Friday, April 18, 2008
Trip funded by city taxpayers
Mayor David Miller has defended his recent, taxpayer-funded jaunt to the People's Republic of China by insisting he will be bringing "Torontonian values" to the despotic regime.
As our city faces a number of imminent difficulties, including a potential transit strike, it is fair to ask whether our chief executive should be travelling abroad on our dime, assuming for himself foreign policy duties heretofore unrelated to municipal government. More important, one wonders just what "Torontonian values" Miller means to represent.
Off the top of my head, here are a few of my values for Toronto: I value being able to get to work. I would value my trash being picked up without it having to be gift-wrapped. I value a city in which kids of every economic background have places to play, free of charge, all four seasons of the year. Just how, exactly, does His Worship buggering off to China address any one of these?
Prosaic as such things may seem to a romantic soul like Miller, these are precisely the sort of issues we elect city leaders to address. Moreover, if these and other city-level concerns like crime, litter and taxes were well in hand, I doubt I or anyone would begrudge the mayor soaring over to Asia to show folks how it's done.
Instead, Torontonians face spiralling costs, deteriorating services, and funerals for teenage victims of violence on our streets. Through it all, our mayor always seems to have someplace else to be. He would rather skip town for a brow-furrowing session over solar power and windmills with Robert Redford than stick around and deal with the issues for which Torontonians elected and pay him.
Here is a simple value David Miller ought to understand -- do the job in front of you before setting off to save the world.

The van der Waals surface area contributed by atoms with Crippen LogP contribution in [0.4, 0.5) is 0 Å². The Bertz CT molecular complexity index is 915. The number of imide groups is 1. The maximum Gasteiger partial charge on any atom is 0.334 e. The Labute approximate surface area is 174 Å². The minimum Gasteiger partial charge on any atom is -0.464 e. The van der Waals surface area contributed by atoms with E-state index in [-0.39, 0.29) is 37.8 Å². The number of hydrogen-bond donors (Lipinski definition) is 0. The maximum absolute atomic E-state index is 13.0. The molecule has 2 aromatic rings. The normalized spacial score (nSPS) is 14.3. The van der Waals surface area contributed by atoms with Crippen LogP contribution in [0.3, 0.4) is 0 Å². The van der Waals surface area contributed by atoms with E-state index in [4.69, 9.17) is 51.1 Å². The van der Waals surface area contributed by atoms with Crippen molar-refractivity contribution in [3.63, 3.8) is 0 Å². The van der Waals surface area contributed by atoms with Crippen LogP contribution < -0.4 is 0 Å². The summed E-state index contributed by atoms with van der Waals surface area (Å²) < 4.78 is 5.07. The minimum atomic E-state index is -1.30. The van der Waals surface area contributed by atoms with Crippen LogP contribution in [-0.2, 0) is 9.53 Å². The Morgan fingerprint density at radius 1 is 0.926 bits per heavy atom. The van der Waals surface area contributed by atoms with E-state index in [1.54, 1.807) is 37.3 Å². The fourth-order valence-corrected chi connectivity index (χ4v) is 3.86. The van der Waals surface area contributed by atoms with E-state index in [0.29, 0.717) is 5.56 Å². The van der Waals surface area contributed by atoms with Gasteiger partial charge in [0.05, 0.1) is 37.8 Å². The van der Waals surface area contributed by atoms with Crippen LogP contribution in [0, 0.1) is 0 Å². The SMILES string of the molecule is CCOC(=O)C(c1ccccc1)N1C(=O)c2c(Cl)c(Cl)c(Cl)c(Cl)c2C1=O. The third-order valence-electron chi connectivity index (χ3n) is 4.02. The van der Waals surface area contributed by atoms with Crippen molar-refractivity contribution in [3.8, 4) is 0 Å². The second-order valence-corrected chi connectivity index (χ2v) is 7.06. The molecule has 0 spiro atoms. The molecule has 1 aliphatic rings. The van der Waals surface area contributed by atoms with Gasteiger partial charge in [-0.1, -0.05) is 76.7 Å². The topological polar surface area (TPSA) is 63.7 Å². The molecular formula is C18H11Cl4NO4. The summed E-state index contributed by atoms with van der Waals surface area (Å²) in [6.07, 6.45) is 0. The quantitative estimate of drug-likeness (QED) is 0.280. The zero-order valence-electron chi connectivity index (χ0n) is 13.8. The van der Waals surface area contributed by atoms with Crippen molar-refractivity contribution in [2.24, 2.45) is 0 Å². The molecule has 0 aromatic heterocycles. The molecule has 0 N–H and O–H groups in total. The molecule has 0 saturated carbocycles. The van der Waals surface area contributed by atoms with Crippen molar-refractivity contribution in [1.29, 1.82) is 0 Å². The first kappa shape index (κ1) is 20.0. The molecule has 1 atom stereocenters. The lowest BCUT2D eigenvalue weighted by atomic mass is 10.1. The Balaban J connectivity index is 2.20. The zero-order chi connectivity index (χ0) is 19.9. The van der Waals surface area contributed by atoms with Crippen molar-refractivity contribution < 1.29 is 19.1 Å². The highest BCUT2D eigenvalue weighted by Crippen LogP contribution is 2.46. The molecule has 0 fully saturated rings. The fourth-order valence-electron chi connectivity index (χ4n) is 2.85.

Miller has promised that among his espousal of "Torontonian values" will be some discussion of China's abysmal attitude toward human rights. Not for nothing, what leverage does the mayor of Toronto suppose he can bring to bear upon China's dictatorship? The sheer power of his personality? Having had some years to assess that power, Torontonians may advise Tibetans not to start ringing the bells of freedom just yet.
So far, the trip is going just as one might have predicted. According to Miller's April 14 press release, he has signed a suitably Soviet-sounding "Memorandum of Understanding" to forge a new "culture of partnership" with the mayor of Beijing. Knowing Miller as we Torontonians do, could any of us conceive of a more typically inane gesture for our mayor to undertake? The man continues to defy satire.
The gist of this agreement is that the cities will co-operate to enhance future prosperity (wisely shunning an earlier draft, wherein the mayors would quarrel in order to destroy prosperity of the past), including an exchange of senior staff between Toronto and Beijing. As the arrangement progresses, one wonders who will be schooling whom on the finer points of socialism and state control. If you think the City of Toronto has nothing to teach the Chinese communists about authoritarianism and overreach, try removing a dead tree from your private property or appealing your house taxes.
STICK TO THE BASICS
We don't ask Henry Kissinger to fix our potholes. We expect the mayor to tend to such matters. So the question remains -- what is Miller doing conducting diplomacy in China?
The mayoralty of Toronto may seem too small for a man of Miller's outsized ambitions. But the job is important to those of us who live here. If the basic needs of our splendid city are uninspiring to our current mayor, any number of right-thinking folks, with their priorities in line, would be happy to relieve him of the task in 2010.